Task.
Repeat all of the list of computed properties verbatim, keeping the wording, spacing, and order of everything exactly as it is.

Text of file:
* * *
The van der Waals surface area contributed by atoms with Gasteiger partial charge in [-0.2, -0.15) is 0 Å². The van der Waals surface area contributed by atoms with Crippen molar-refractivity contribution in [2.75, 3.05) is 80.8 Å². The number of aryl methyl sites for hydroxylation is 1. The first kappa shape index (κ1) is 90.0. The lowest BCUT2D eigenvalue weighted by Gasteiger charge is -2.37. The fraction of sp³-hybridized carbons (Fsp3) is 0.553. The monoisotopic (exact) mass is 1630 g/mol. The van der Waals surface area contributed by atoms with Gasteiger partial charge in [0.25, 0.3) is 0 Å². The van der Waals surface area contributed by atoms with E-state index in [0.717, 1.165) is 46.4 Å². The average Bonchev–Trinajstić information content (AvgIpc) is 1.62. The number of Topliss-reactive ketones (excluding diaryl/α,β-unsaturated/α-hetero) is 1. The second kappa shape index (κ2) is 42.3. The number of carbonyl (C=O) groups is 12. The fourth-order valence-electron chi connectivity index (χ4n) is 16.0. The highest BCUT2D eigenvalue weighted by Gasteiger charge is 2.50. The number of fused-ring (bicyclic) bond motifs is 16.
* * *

The van der Waals surface area contributed by atoms with Gasteiger partial charge in [-0.2, -0.15) is 0 Å². The van der Waals surface area contributed by atoms with Crippen molar-refractivity contribution in [2.75, 3.05) is 80.8 Å². The number of aryl methyl sites for hydroxylation is 1. The first kappa shape index (κ1) is 90.0. The lowest BCUT2D eigenvalue weighted by Gasteiger charge is -2.37. The fraction of sp³-hybridized carbons (Fsp3) is 0.553. The monoisotopic (exact) mass is 1630 g/mol. The van der Waals surface area contributed by atoms with Gasteiger partial charge in [0.25, 0.3) is 0 Å². The van der Waals surface area contributed by atoms with E-state index in [0.717, 1.165) is 46.4 Å². The average Bonchev–Trinajstić information content (AvgIpc) is 1.62. The number of Topliss-reactive ketones (excluding diaryl/α,β-unsaturated/α-hetero) is 1. The second kappa shape index (κ2) is 42.3. The number of carbonyl (C=O) groups is 12. The fourth-order valence-electron chi connectivity index (χ4n) is 16.0. The highest BCUT2D eigenvalue weighted by Gasteiger charge is 2.50. The number of fused-ring (bicyclic) bond motifs is 16.